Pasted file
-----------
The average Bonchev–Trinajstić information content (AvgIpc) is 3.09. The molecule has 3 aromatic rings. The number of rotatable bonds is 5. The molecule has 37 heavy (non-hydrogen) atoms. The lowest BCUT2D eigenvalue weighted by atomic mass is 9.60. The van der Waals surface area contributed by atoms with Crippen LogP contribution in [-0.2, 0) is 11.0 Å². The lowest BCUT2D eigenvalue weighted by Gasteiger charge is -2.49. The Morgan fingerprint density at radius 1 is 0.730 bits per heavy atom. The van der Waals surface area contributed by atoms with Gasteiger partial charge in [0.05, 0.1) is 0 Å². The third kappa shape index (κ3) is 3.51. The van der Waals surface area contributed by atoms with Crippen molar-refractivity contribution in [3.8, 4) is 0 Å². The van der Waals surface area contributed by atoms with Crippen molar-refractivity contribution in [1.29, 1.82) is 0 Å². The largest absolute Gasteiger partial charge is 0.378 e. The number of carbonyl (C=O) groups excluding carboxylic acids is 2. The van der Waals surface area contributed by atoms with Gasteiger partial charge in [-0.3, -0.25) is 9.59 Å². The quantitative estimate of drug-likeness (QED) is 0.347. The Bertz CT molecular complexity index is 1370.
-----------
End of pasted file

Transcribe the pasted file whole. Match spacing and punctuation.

The average Bonchev–Trinajstić information content (AvgIpc) is 3.09. The molecule has 3 aromatic rings. The number of rotatable bonds is 5. The molecule has 37 heavy (non-hydrogen) atoms. The lowest BCUT2D eigenvalue weighted by atomic mass is 9.60. The van der Waals surface area contributed by atoms with Crippen LogP contribution in [-0.2, 0) is 11.0 Å². The lowest BCUT2D eigenvalue weighted by Gasteiger charge is -2.49. The Morgan fingerprint density at radius 1 is 0.730 bits per heavy atom. The van der Waals surface area contributed by atoms with Gasteiger partial charge in [0.05, 0.1) is 0 Å². The third kappa shape index (κ3) is 3.51. The van der Waals surface area contributed by atoms with Crippen molar-refractivity contribution in [3.8, 4) is 0 Å². The van der Waals surface area contributed by atoms with Crippen molar-refractivity contribution in [1.29, 1.82) is 0 Å². The largest absolute Gasteiger partial charge is 0.378 e. The number of carbonyl (C=O) groups excluding carboxylic acids is 2. The van der Waals surface area contributed by atoms with Gasteiger partial charge in [-0.3, -0.25) is 9.59 Å². The quantitative estimate of drug-likeness (QED) is 0.347. The Bertz CT molecular complexity index is 1370.